Roman Sites in Portugal

Teatro Romano (Roman Theatre)

This museum shows Lisbon during the time of the Roman Empire. The theater was built in the first century BC by Emperor Augustus, then renovated in the time of Emperor Nero, 57 AD , such as to accommodate some 5,000 spectators.
Founded: c. 27 BC | Location: Lisbon, Portugal

Ponte de Lima Roman Bridge

One of the oldest towns in Portugal (founded in 1125), Ponte de Lima was historically significant as a Roman settlement on the road from Braga to Santiago de Compostela and Lugo, and the first place in Portugal getting a municipal charter. The main symbol of Ponte de Lima, that together with the river names the town, is its bridge. In reality, it’s a composite formed by two bridges: a medieval part, which is bigger, st ...
Founded: 1st century AD | Location: Ponte de Lima, Portugal

Roman Thermae of Maximinus

The Roman Thermae of Maximinus are the archaeological ruins of a monumental building and public baths, whose construction was integrated into the urban renewal of the civitas of Bracara Augusta (later Braga), the Roman provincial capital of Gallaecia. The large public/civic construction consisted of a building, housing the baths, and a theatre, although the archaeological excavations continue. From excavations com ...
Founded: 1st century BCE | Location: Braga, Portugal

Ponte da Cava da Velha

The Bridge of Cava da Velha (Ponte da Cava da Velha) is a Roman bridge, situated in the civil parish of Castro Laboreiro e Lamas de Mouro, in the municipality of Melgaço. The name Ponte Nova indicates the existence of another structure constructed in the same local (or nearby) at one time anteceding the current bridge. This may actually be the nearby Ponte de São Brás or Ponta da Assureira. The bridge linked the Rom ...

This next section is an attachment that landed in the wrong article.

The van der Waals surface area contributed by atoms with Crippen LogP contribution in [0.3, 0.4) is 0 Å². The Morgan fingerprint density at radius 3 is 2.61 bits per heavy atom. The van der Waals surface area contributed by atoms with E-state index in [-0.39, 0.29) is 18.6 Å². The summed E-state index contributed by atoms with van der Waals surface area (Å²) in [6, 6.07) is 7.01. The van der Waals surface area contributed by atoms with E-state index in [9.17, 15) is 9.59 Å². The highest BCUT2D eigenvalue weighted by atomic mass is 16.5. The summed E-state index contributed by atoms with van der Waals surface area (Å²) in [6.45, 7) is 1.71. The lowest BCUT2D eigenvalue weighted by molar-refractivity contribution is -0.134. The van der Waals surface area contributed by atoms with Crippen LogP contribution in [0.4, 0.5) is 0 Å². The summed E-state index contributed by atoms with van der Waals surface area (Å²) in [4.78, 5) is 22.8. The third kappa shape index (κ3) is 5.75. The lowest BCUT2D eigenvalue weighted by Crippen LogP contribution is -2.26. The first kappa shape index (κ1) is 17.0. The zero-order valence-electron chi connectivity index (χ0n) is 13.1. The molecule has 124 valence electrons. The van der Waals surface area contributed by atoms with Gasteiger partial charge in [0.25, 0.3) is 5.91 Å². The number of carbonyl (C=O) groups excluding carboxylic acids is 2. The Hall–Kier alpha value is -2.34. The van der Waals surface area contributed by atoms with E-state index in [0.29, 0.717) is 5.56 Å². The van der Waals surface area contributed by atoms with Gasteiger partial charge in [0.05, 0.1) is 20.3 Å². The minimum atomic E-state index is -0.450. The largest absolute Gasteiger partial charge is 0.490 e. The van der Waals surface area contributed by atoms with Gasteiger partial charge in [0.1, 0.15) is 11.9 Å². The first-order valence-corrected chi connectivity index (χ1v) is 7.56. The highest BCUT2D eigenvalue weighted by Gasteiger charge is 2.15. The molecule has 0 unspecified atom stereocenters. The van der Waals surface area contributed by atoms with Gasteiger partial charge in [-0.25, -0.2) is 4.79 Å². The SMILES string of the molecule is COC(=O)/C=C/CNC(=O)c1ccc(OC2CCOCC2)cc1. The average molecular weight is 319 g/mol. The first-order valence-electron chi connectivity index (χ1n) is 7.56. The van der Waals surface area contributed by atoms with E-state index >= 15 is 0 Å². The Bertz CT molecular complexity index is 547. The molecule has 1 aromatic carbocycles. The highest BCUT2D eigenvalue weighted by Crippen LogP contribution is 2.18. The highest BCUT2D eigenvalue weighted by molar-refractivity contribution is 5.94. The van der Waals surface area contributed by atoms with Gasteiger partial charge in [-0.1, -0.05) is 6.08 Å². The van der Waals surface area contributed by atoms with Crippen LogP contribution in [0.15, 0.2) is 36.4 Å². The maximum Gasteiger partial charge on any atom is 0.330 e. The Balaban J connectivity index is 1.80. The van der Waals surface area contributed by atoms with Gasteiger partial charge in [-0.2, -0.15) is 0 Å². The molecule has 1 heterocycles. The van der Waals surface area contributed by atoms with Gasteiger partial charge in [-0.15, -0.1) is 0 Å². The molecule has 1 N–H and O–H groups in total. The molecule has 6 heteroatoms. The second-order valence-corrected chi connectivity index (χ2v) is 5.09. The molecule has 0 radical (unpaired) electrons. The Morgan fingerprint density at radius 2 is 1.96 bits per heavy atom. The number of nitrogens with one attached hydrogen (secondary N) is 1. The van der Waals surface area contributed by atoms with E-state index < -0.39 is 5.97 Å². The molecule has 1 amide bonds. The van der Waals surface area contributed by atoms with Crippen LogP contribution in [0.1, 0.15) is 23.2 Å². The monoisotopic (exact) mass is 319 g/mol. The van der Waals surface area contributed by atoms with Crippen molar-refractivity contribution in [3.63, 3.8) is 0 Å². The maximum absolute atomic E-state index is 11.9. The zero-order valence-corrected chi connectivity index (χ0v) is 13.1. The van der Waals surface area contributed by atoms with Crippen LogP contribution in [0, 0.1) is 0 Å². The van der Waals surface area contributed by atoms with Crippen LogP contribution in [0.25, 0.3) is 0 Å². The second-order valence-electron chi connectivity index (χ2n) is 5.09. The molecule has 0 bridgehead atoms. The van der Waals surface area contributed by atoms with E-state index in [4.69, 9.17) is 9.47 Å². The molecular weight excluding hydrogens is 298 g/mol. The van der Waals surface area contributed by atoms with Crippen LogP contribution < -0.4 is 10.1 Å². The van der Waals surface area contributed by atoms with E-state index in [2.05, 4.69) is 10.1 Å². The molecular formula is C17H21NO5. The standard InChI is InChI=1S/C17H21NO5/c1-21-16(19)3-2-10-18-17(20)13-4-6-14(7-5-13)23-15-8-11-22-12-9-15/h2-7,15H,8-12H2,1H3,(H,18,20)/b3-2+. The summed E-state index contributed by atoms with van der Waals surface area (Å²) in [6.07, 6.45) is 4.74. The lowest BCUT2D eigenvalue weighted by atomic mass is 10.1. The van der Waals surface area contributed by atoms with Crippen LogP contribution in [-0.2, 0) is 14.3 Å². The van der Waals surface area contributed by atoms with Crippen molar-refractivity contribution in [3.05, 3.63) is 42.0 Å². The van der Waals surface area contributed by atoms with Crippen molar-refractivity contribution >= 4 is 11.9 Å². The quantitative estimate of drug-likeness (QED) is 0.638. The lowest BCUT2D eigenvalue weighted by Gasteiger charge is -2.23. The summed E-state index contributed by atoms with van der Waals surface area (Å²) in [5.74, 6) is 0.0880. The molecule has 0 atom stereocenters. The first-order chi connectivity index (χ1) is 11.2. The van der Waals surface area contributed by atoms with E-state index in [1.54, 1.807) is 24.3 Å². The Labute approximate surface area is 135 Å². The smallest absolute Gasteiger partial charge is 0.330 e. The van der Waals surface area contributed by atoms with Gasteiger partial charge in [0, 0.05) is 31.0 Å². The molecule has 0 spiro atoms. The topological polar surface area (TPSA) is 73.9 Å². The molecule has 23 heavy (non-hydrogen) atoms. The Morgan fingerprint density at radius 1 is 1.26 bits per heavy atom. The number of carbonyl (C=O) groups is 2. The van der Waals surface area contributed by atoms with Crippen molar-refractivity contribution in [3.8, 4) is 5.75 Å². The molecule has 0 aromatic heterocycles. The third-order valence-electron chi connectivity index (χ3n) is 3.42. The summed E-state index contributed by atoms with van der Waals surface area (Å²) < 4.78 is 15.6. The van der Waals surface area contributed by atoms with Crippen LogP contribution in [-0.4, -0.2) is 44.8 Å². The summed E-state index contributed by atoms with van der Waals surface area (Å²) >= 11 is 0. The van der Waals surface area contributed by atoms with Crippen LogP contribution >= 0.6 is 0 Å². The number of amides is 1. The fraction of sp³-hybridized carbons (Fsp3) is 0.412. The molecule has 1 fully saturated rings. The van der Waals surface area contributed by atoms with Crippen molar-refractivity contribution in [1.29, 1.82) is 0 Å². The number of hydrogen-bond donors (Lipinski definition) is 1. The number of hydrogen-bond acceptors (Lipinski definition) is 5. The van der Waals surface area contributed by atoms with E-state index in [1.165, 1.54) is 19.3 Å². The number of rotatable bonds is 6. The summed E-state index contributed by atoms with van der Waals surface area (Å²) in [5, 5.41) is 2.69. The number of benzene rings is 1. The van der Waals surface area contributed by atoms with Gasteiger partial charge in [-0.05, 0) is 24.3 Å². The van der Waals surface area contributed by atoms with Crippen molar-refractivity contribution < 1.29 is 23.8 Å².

Founded: 1st century AD | Location: Melgaço, Portugal

Ponte de Rubiães

The Ponte de Rubiães is a Roman bridge in the civil parish of Rubiães, Paredes de Coura municipality. It crosses the small river Coura. It is part of the Portuguese Way of St. James. The bridge was constructed in the 2nd century.
Founded: 2nd century AD | Location: Paredes de Coura, Portugal

Featured Historic Landmarks, Sites & Buildings

Historic Site of the week

Varberg Fortress

Varberg Fortress was built in 1287-1300 by count Jacob Nielsen as protection against his Danish king, who had declared him an outlaw after the murder of King Eric V of Denmark. Jacob had close connections with king Eric II of Norway and as a result got substantial Norwegian assistance with the construction. The fortress, as well as half the county, became Norwegian in 1305.

King Eric's grand daughter, Ingeborg Håkansdotter, inherited the area from her father, King Haakon V of Norway. She and her husband, Eric, Duke of Södermanland, established a semi-independent state out of their Norwegian, Swedish and Danish counties until the death of Erik. They spent considerable time at the fortress. Their son, King Magnus IV of Sweden (Magnus VII of Norway), spent much time at the fortress as well.

The fortress was augmented during the late 16th and early 17th century on order by King Christian IV of Denmark. However, after the Treaty of Brömsebro in 1645 the fortress became Swedish. It was used as a military installation until 1830 and as a prison from the end of the 17th Century until 1931.

It is currently used as a museum and bed and breakfast as well as private accommodation. The moat of the fortress is said to be inhabited by a small lake monster. In August 2006, a couple of witnesses claimed to have seen the monster emerge from the dark water and devour a duck. The creature is described as brown, hairless and with a 40 cm long tail.